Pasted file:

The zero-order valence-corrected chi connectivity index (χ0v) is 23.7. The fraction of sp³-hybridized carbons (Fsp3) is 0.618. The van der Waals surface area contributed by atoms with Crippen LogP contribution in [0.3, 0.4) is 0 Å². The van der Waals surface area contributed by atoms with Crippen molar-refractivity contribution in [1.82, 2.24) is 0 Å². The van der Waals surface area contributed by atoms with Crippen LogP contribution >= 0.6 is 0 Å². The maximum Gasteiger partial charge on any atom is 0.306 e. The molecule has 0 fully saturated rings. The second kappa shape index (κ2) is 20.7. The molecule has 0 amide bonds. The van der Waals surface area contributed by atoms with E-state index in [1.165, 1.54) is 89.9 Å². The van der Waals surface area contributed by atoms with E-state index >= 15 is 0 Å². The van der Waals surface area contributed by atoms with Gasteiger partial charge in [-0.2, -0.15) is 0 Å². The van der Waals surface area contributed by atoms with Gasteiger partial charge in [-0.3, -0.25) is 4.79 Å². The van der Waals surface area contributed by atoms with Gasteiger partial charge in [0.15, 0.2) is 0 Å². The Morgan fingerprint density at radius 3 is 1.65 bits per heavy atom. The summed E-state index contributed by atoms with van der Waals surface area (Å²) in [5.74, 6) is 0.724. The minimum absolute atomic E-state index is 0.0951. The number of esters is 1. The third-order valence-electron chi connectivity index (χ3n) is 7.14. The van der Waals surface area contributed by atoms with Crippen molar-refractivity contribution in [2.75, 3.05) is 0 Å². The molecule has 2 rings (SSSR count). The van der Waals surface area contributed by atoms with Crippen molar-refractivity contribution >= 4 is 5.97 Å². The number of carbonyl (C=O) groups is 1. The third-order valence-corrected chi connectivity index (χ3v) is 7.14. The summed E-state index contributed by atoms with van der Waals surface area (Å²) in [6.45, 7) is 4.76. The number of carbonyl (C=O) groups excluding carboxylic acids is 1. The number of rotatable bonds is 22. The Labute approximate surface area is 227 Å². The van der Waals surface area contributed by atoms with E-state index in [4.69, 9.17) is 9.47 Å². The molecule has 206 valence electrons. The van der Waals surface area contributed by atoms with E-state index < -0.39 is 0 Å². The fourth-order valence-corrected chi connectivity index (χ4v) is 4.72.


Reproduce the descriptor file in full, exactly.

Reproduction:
The zero-order valence-corrected chi connectivity index (χ0v) is 23.7. The fraction of sp³-hybridized carbons (Fsp3) is 0.618. The van der Waals surface area contributed by atoms with Crippen LogP contribution in [0.3, 0.4) is 0 Å². The van der Waals surface area contributed by atoms with Crippen molar-refractivity contribution in [1.82, 2.24) is 0 Å². The van der Waals surface area contributed by atoms with Crippen LogP contribution >= 0.6 is 0 Å². The maximum Gasteiger partial charge on any atom is 0.306 e. The molecule has 0 fully saturated rings. The second kappa shape index (κ2) is 20.7. The molecule has 0 amide bonds. The van der Waals surface area contributed by atoms with E-state index in [1.165, 1.54) is 89.9 Å². The van der Waals surface area contributed by atoms with E-state index >= 15 is 0 Å². The van der Waals surface area contributed by atoms with Gasteiger partial charge in [-0.2, -0.15) is 0 Å². The van der Waals surface area contributed by atoms with Gasteiger partial charge in [-0.3, -0.25) is 4.79 Å². The van der Waals surface area contributed by atoms with Gasteiger partial charge in [0.15, 0.2) is 0 Å². The Morgan fingerprint density at radius 3 is 1.65 bits per heavy atom. The summed E-state index contributed by atoms with van der Waals surface area (Å²) in [5.74, 6) is 0.724. The minimum absolute atomic E-state index is 0.0951. The number of esters is 1. The third-order valence-electron chi connectivity index (χ3n) is 7.14. The van der Waals surface area contributed by atoms with Crippen molar-refractivity contribution in [2.75, 3.05) is 0 Å². The molecule has 2 rings (SSSR count). The van der Waals surface area contributed by atoms with Crippen molar-refractivity contribution >= 4 is 5.97 Å². The number of carbonyl (C=O) groups is 1. The third-order valence-corrected chi connectivity index (χ3v) is 7.14. The summed E-state index contributed by atoms with van der Waals surface area (Å²) in [6.45, 7) is 4.76. The number of carbonyl (C=O) groups excluding carboxylic acids is 1. The number of rotatable bonds is 22. The Labute approximate surface area is 227 Å². The van der Waals surface area contributed by atoms with E-state index in [4.69, 9.17) is 9.47 Å². The molecule has 206 valence electrons. The van der Waals surface area contributed by atoms with E-state index < -0.39 is 0 Å². The fourth-order valence-corrected chi connectivity index (χ4v) is 4.72.